Our graduates find employment in a huge range of sectors such as aerospace and automative industries, the armed forces and the Ministry of Defence, construction and building services, energy utilities, government agencies, manufacturing industries, medical engineering, oil and gas industries, process industries, the public sector, research establishments and transport including road and railways.
The School of Engineering holds an annual Employability and Careers Day where you can meet local and national employers and discuss career opportunities. Ongoing support is provided by the School’s dedicated Employability Officer.
The 2024/25 annual tuition fees for this course are:
For details of when and how to pay fees and charges, please see our Student Finance Guide.
For students continuing on this programme, fees will increase year on year by no more than RPI + 3% in each academic year of study except where regulated.*
The University will assess your fee status as part of the application process. If you are uncertain about your fee status you may wish to seek advice from UKCISA before applying.
Kent offers generous financial support schemes to assist eligible undergraduate students during their studies. See our funding page for more details.
You may be eligible for government finance to help pay for the costs of studying. See the Government's student finance website.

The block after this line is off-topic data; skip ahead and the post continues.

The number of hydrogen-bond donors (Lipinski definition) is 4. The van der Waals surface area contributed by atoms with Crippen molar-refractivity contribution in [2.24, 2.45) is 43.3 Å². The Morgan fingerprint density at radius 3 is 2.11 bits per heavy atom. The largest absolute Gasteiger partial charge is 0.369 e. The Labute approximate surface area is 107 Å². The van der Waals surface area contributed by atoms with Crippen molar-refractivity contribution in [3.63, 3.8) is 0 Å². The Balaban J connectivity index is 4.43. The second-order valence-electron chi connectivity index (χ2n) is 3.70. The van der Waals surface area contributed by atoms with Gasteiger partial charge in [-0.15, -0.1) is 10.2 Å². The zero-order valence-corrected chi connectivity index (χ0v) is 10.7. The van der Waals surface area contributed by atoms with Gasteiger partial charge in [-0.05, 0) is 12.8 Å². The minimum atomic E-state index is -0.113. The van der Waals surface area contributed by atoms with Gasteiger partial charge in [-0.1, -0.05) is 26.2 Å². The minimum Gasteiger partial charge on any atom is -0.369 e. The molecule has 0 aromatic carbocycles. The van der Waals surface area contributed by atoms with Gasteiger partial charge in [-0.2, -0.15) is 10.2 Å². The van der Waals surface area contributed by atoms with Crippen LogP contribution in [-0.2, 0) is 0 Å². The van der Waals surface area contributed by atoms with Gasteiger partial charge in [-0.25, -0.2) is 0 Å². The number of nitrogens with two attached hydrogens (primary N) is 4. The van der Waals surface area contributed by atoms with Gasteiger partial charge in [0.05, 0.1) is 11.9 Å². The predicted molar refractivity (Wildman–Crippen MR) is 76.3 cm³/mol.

Scholarships are available for excellence in academic performance, sport and music and are awarded on merit. For further information on the range of awards available and to make an application see our scholarships website.
At Kent we recognise, encourage and reward excellence. We have created the Kent Scholarship for Academic Excellence.
The scholarship will be awarded to any applicant who achieves a minimum of AAA over three A levels, or the equivalent qualifications (including BTEC and IB) as specified on our scholarships pages.
The scholarship is also extended to those who achieve AAB at A level (or specified equivalents) where one of the subjects is either mathematics or a modern foreign language. Please review the eligibility criteria.
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If you are from the UK or Ireland, you must apply for this course through UCAS. If you are not from the UK or Ireland, you can apply through UCAS or directly on our website if you have never used UCAS and you do not intend to use UCAS in the future.
We welcome applications from students all around the world with a wide range of international qualifications.
Kent ranked top 50 in the The Complete University Guide 2023 and The Times Good University Guide 2023.
Kent has risen 11 places in THE’s REF 2021 ranking, confirming us as a leading research university.